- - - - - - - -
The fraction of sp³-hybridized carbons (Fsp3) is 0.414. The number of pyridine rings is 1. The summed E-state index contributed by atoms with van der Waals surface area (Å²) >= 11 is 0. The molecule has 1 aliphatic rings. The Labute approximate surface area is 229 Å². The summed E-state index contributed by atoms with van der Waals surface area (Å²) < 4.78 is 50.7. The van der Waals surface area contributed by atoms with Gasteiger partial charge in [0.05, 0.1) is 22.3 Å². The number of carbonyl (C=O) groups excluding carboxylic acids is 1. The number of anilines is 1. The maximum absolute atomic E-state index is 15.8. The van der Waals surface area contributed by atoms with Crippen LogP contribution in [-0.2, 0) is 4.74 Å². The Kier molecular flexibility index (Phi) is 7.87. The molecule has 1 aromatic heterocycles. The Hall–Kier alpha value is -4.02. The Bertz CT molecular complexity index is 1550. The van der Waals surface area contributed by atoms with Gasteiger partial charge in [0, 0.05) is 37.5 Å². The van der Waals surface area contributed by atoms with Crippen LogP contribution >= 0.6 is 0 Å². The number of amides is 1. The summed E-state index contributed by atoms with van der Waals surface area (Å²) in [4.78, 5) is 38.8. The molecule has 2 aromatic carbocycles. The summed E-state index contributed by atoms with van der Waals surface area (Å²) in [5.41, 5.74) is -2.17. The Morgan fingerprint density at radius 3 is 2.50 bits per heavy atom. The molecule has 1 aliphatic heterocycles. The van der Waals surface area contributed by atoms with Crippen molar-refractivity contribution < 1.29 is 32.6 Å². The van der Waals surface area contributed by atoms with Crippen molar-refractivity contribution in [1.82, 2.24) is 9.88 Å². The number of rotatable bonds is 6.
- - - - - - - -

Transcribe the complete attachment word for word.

The fraction of sp³-hybridized carbons (Fsp3) is 0.414. The number of pyridine rings is 1. The summed E-state index contributed by atoms with van der Waals surface area (Å²) >= 11 is 0. The molecule has 1 aliphatic rings. The Labute approximate surface area is 229 Å². The summed E-state index contributed by atoms with van der Waals surface area (Å²) < 4.78 is 50.7. The van der Waals surface area contributed by atoms with Gasteiger partial charge in [0.05, 0.1) is 22.3 Å². The number of carbonyl (C=O) groups excluding carboxylic acids is 1. The number of anilines is 1. The maximum absolute atomic E-state index is 15.8. The van der Waals surface area contributed by atoms with Crippen LogP contribution in [-0.2, 0) is 4.74 Å². The Kier molecular flexibility index (Phi) is 7.87. The molecule has 1 aromatic heterocycles. The Hall–Kier alpha value is -4.02. The Bertz CT molecular complexity index is 1550. The van der Waals surface area contributed by atoms with Gasteiger partial charge in [0, 0.05) is 37.5 Å². The van der Waals surface area contributed by atoms with Crippen LogP contribution >= 0.6 is 0 Å². The number of amides is 1. The summed E-state index contributed by atoms with van der Waals surface area (Å²) in [4.78, 5) is 38.8. The molecule has 2 aromatic carbocycles. The summed E-state index contributed by atoms with van der Waals surface area (Å²) in [5.41, 5.74) is -2.17. The Morgan fingerprint density at radius 3 is 2.50 bits per heavy atom. The molecule has 1 aliphatic heterocycles. The van der Waals surface area contributed by atoms with Crippen molar-refractivity contribution < 1.29 is 32.6 Å². The van der Waals surface area contributed by atoms with Crippen molar-refractivity contribution in [1.82, 2.24) is 9.88 Å². The number of rotatable bonds is 6.